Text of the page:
President Obama is ending a miserable year on a down note.
Public opinion polls show Mr. Obama’s approval ratings at their low and disapproval ratings at their high. He’s being tagged by the elite media as a liar and as having had the Worst Year in Washington. His signature achievement, the Affordable Care Act, is a rolling disaster. And the rest of his agenda–on gun control, climate change, immigration, and much else–is dead in the water. As CNN’s John King put it, Obama was “0 for 13” on the policy proposals he advocated at the beginning of the year.
One question, I suppose, is whether 2013 can be written off as simply one bad year–or whether, in fact, the Obama White House will look back to this year as the good old days of the second term.
It’s impossible to know for sure, of course, since politics is rarely linear and events we can’t anticipate are sure to intervene. But all we can do is to assess how things look at any given moment in time–and based on where things now stand, my guess is that 2014 will be even worse for the Obama presidency than has been 2013.
I say that for a couple of reasons. The first is that the issue that has done the most durable damage to the Obama presidency is the Affordable Care Act–and if you believe, as I do, that the problems with it are (a) fundamental and structural and (b) ongoing, then next year will produce yet more problems, more dislocation, more anxiety, and more anger, caused by things like (but not limited to) small business cancellations of health-care plans, “doc shock,” and the coming problems facing the exchange systems in each of our 50 states.
The core problem facing the Obama presidency, then, can’t be fixed simply by personnel changes; it can only be repaired by accepting that the Affordable Care Act is intrinsically defective and therefore needs to be ended. And Mr. Obama will fight to his last breath to keep that from occurring.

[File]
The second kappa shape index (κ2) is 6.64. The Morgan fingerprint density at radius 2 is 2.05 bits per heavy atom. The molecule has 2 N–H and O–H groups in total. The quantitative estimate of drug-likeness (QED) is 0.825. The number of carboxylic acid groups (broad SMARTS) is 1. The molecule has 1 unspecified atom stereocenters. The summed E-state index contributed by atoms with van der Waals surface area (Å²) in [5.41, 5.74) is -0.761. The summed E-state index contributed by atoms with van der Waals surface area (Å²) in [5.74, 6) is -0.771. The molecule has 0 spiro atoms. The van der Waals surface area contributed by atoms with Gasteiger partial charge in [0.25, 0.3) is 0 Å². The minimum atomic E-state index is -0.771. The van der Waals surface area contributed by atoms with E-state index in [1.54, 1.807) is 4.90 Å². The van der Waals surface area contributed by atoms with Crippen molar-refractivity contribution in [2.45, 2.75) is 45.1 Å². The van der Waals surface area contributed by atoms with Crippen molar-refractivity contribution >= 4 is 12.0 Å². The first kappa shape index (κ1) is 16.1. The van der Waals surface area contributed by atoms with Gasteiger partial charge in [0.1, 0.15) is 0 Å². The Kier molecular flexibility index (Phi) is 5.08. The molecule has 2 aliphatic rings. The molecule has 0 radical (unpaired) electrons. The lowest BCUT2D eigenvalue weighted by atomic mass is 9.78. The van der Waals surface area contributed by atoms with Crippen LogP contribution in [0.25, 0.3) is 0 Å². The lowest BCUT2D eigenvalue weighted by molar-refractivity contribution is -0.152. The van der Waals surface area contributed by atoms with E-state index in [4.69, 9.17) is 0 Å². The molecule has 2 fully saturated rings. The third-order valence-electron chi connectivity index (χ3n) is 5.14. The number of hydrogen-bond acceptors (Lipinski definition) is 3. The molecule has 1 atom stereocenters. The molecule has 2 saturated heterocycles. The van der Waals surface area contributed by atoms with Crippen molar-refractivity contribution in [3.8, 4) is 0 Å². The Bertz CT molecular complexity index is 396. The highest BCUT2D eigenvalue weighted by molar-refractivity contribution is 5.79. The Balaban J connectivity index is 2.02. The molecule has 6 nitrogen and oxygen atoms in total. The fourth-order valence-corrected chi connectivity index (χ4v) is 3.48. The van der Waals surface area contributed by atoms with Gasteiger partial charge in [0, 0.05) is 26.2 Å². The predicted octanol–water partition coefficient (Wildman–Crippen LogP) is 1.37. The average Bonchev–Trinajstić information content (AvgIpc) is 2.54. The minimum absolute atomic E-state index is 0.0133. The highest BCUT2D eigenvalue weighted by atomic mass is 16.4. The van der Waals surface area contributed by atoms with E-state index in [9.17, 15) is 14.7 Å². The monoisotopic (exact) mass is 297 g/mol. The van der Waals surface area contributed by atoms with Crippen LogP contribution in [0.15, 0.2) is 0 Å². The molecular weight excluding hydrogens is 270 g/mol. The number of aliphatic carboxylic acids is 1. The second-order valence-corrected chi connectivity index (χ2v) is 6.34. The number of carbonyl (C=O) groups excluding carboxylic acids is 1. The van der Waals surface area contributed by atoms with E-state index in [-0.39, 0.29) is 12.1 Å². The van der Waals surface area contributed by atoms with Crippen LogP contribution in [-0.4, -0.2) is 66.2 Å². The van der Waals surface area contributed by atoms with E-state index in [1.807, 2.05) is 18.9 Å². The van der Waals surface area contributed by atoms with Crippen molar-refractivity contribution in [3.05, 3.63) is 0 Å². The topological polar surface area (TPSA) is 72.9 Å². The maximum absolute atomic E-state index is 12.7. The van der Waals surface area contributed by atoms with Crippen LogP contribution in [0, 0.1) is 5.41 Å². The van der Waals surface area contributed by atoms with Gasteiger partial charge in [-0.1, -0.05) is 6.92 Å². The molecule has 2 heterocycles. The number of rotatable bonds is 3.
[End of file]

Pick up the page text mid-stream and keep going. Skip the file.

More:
The second reason 2014 could well be worse for the president is the mid-term election, which (if history is any guide) will almost surely subtract the number of Democrats in Congress–and which may, in fact, be the second “wave” election to hit Democrats during the Obama years.
With the qualifier that we’re still 11 months away, Republicans right now are relatively well positioned to make gains, and probably significant gains, in both the House and Senate. If that were to occur, it would not only further damage Mr. Obama; it would go some distance toward affirming the narrative that the Obama presidency is deeply injurious to his party and, more broadly, to liberalism.
Perhaps this analysis can be dismissed as biased thinking by a conservative critic. Or perhaps it’s a fair reading of where things stand and where things are headed. We’ll know this time next year. But I suspect that for all his problems this year, it may be viewed in retrospect as (for the second term at least) the land of milk and honey compared to what awaits the man Barbara Walters thought was going to be “the next messiah.”